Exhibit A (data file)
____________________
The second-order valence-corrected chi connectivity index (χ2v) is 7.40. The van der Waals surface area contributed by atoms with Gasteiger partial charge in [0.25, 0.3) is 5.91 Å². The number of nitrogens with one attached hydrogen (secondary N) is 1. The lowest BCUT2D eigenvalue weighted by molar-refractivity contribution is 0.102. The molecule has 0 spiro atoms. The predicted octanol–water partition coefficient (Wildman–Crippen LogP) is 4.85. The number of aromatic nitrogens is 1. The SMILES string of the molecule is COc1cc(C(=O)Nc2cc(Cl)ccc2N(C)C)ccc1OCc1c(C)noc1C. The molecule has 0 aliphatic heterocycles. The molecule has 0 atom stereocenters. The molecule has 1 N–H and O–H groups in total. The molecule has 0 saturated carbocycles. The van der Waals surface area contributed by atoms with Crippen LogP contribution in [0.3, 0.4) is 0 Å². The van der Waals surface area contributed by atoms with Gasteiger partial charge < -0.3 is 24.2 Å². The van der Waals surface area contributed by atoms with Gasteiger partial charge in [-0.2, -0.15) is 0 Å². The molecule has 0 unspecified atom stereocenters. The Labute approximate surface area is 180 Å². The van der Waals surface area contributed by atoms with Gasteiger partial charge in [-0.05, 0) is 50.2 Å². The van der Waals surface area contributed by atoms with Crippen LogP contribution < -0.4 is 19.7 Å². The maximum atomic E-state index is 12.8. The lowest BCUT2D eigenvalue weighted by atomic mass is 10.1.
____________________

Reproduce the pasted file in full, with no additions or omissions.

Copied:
The second-order valence-corrected chi connectivity index (χ2v) is 7.40. The van der Waals surface area contributed by atoms with Gasteiger partial charge in [0.25, 0.3) is 5.91 Å². The number of nitrogens with one attached hydrogen (secondary N) is 1. The lowest BCUT2D eigenvalue weighted by molar-refractivity contribution is 0.102. The molecule has 0 spiro atoms. The predicted octanol–water partition coefficient (Wildman–Crippen LogP) is 4.85. The number of aromatic nitrogens is 1. The SMILES string of the molecule is COc1cc(C(=O)Nc2cc(Cl)ccc2N(C)C)ccc1OCc1c(C)noc1C. The molecule has 0 aliphatic heterocycles. The molecule has 0 atom stereocenters. The molecule has 1 N–H and O–H groups in total. The molecule has 0 saturated carbocycles. The van der Waals surface area contributed by atoms with Crippen LogP contribution in [0.3, 0.4) is 0 Å². The van der Waals surface area contributed by atoms with Gasteiger partial charge < -0.3 is 24.2 Å². The van der Waals surface area contributed by atoms with Gasteiger partial charge in [-0.2, -0.15) is 0 Å². The molecule has 0 unspecified atom stereocenters. The Labute approximate surface area is 180 Å². The van der Waals surface area contributed by atoms with Gasteiger partial charge in [-0.05, 0) is 50.2 Å². The van der Waals surface area contributed by atoms with Crippen LogP contribution < -0.4 is 19.7 Å². The maximum atomic E-state index is 12.8. The lowest BCUT2D eigenvalue weighted by atomic mass is 10.1.